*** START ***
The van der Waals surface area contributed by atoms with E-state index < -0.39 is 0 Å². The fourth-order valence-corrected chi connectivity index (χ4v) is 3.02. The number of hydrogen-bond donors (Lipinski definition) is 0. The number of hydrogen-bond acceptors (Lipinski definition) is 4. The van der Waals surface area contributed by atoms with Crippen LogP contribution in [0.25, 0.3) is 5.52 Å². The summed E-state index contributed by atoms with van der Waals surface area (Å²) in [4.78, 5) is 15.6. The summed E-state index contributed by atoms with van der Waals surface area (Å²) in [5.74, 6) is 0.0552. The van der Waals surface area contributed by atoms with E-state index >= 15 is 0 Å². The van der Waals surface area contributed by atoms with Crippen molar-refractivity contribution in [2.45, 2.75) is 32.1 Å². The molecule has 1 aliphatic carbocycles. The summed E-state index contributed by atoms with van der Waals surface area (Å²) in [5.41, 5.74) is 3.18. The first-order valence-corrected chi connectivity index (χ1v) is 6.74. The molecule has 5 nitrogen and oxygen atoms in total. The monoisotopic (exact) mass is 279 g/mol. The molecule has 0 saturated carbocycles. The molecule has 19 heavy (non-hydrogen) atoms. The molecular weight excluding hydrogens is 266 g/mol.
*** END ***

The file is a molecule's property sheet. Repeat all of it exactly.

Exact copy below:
The van der Waals surface area contributed by atoms with E-state index < -0.39 is 0 Å². The fourth-order valence-corrected chi connectivity index (χ4v) is 3.02. The number of hydrogen-bond donors (Lipinski definition) is 0. The number of hydrogen-bond acceptors (Lipinski definition) is 4. The van der Waals surface area contributed by atoms with Crippen LogP contribution in [0.25, 0.3) is 5.52 Å². The summed E-state index contributed by atoms with van der Waals surface area (Å²) in [4.78, 5) is 15.6. The summed E-state index contributed by atoms with van der Waals surface area (Å²) in [5.74, 6) is 0.0552. The van der Waals surface area contributed by atoms with E-state index >= 15 is 0 Å². The van der Waals surface area contributed by atoms with Crippen molar-refractivity contribution in [2.45, 2.75) is 32.1 Å². The molecule has 1 aliphatic carbocycles. The summed E-state index contributed by atoms with van der Waals surface area (Å²) in [5.41, 5.74) is 3.18. The first-order valence-corrected chi connectivity index (χ1v) is 6.74. The molecule has 5 nitrogen and oxygen atoms in total. The monoisotopic (exact) mass is 279 g/mol. The molecule has 0 saturated carbocycles. The molecule has 19 heavy (non-hydrogen) atoms. The molecular weight excluding hydrogens is 266 g/mol.